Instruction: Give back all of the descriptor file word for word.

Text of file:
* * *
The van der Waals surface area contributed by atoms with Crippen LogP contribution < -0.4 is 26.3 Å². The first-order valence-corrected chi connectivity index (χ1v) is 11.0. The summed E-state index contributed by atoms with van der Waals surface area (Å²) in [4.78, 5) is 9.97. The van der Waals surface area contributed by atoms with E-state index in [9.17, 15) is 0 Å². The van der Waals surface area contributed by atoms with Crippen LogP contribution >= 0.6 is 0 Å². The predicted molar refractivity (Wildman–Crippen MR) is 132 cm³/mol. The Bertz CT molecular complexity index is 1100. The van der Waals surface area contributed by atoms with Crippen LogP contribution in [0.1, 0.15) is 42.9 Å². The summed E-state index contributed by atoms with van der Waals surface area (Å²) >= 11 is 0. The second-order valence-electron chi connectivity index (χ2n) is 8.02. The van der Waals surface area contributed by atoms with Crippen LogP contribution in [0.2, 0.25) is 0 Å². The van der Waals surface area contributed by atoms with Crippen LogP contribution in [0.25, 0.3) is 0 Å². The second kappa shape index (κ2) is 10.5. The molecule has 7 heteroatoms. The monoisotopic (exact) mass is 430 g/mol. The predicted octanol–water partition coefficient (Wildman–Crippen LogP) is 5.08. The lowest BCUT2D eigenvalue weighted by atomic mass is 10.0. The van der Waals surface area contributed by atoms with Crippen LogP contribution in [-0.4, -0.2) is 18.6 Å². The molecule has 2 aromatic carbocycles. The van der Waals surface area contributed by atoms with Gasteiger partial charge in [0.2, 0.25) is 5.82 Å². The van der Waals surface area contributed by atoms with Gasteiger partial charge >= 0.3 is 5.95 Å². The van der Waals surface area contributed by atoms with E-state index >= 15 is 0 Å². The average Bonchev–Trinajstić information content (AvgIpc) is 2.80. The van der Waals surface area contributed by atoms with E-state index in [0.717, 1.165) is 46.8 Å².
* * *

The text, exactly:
The van der Waals surface area contributed by atoms with Crippen LogP contribution < -0.4 is 26.3 Å². The first-order valence-corrected chi connectivity index (χ1v) is 11.0. The summed E-state index contributed by atoms with van der Waals surface area (Å²) in [4.78, 5) is 9.97. The van der Waals surface area contributed by atoms with E-state index in [9.17, 15) is 0 Å². The van der Waals surface area contributed by atoms with Crippen LogP contribution >= 0.6 is 0 Å². The predicted molar refractivity (Wildman–Crippen MR) is 132 cm³/mol. The Bertz CT molecular complexity index is 1100. The van der Waals surface area contributed by atoms with Crippen LogP contribution in [0.1, 0.15) is 42.9 Å². The summed E-state index contributed by atoms with van der Waals surface area (Å²) >= 11 is 0. The second-order valence-electron chi connectivity index (χ2n) is 8.02. The van der Waals surface area contributed by atoms with Crippen LogP contribution in [0.2, 0.25) is 0 Å². The van der Waals surface area contributed by atoms with Crippen LogP contribution in [0.25, 0.3) is 0 Å². The second kappa shape index (κ2) is 10.5. The molecule has 7 heteroatoms. The monoisotopic (exact) mass is 430 g/mol. The predicted octanol–water partition coefficient (Wildman–Crippen LogP) is 5.08. The lowest BCUT2D eigenvalue weighted by atomic mass is 10.0. The van der Waals surface area contributed by atoms with Crippen LogP contribution in [-0.4, -0.2) is 18.6 Å². The molecule has 2 aromatic carbocycles. The van der Waals surface area contributed by atoms with Gasteiger partial charge in [0.2, 0.25) is 5.82 Å². The van der Waals surface area contributed by atoms with Gasteiger partial charge >= 0.3 is 5.95 Å². The van der Waals surface area contributed by atoms with E-state index >= 15 is 0 Å². The average Bonchev–Trinajstić information content (AvgIpc) is 2.80. The van der Waals surface area contributed by atoms with E-state index in [0.717, 1.165) is 46.8 Å².